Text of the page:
It is unusual today to scan the sports pages without being hit between the eyes by a headline that refers to multiples of seven figures. Contemplation of this trend suggests that aspiring sportswriters should cut their teeth on the share prices. More than a working knowledge of simple arithmetic is sure to be required of them.
After all, practically all the burning issues in sport now are financial. Even the urge to take up a game has become the urge to make a great deal of loot.
Wimbledon, once as formal as Burke's Peerage, gleefully announces prize- money for this year's championships that relief workers in Rwanda must think obscene. The total put out by Rupert Murdoch and Kerry Packer in conflict for control of rugby league would alleviate widespread suffering.
The fact that we have seen in our time - in the last 10 years only - the great advance of market forces in sport is no guarantee that it will go on and on but it is unavoidably depressing. A personal lamentation is that sport pays exaggerated respect to the arts and skills of those whose only aim is to exploit it commercially.
It remains a great question whether this will provide the proper magic for taking sport healthily into the next millenium. I have my doubts. Too much of what is going out there smacks of expediency and greed. There is another large question. It is whether sport will fall completely into the hands of television.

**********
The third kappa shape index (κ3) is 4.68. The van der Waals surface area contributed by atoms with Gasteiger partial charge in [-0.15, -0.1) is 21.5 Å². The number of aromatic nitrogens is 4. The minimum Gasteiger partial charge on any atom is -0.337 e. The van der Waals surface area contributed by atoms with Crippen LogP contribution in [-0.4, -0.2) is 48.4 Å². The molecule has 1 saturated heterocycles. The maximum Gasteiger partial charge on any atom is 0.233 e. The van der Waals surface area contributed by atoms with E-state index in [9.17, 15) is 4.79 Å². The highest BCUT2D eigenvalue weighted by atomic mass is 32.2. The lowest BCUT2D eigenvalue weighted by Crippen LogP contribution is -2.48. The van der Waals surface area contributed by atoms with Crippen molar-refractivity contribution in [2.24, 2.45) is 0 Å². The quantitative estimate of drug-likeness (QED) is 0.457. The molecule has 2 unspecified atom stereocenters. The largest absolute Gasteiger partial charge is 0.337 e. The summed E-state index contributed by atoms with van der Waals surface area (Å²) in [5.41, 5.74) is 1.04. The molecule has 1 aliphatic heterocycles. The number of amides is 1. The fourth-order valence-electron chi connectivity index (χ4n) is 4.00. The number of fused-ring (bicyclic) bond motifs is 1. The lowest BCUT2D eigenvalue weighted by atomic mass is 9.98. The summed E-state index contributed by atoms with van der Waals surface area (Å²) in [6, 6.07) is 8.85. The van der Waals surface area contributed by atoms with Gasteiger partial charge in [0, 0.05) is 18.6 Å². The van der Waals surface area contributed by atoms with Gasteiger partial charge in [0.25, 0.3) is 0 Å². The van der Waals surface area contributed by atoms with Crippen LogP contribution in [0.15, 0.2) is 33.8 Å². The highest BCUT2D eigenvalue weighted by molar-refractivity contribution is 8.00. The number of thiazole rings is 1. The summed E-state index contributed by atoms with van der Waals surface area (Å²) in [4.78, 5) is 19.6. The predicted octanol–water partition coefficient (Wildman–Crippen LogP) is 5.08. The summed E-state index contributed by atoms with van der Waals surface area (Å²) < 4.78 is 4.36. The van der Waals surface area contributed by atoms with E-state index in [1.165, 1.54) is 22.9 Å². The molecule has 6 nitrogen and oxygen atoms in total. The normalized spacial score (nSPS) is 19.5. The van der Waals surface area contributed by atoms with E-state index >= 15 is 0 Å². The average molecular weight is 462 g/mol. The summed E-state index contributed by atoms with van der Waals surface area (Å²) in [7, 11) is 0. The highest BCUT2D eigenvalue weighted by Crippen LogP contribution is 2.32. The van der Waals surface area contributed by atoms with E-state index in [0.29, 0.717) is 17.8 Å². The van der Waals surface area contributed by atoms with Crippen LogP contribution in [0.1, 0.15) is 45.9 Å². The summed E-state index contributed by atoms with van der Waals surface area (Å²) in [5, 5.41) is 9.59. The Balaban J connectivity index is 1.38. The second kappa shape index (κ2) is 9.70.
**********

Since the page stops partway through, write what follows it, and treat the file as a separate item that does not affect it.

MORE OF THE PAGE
We are confronted every day with new facts about sport, new audacities in propoganda that rob us of lifelong assumptions. There is the solid, objective, and bitter truth that sport has been taken over by men in suits who have no respect for tradition. Recently, when speaking out against a particularly hideous commercial intrusion, I was accused of living in the past. Wrong. It is the future that concerns me.
A belief still strong in the 1960s was that live television would be the ruination of football. "Over my dead body,'' the then Football League secretary, Alan Hardaker, said. A similar point of view was held by people in boxing. Now football is shown to the point of boredom and professional boxing is entirely dependent on television funding.
Nothing illustrates this better than the controversy presently ripping through rugby league. Secret deals with star players, clubs threatened with extinction through merger, a game torn from its roots.
We're talking about naked expansionism. It's an old clich, but infuriatingly enough it's a true one, to say that people become obsessed with the idea that progress is inevitable. But there has to be more than massive injections of capital and the influence of market forces. I'm not that much of a pessimist to imagine that sport will snuff out as public entertainment. However, the philosophy that drives it is worrying.
The colour of money leaps at us from every direction. Half-decent footballers are rewarded out of all proportion to ability and bought for ludicrously inflated fees. Last week, an obese 46-year old has-been, George Foreman, collected $10m for defending the International Boxing Federation heavyweight championship. Sky television has collared the viewing rights to Britain's bext boxers by throwing £50m at the London promoter, Frank Warren.
Going back 36 years, I became involved seriously in a successful attempt to free footballers from an insidious retain and transfer system and a maximum wage. It was a just cause that eventually received considerable attention in newspapers. However, my sports editor of that time took a lot of persuading. "People want to read about sport, not pay packets,'' he said. His great concern was to preserve, in the jet age, values he grew up with. Today, no popular print would give him house room.Reuse content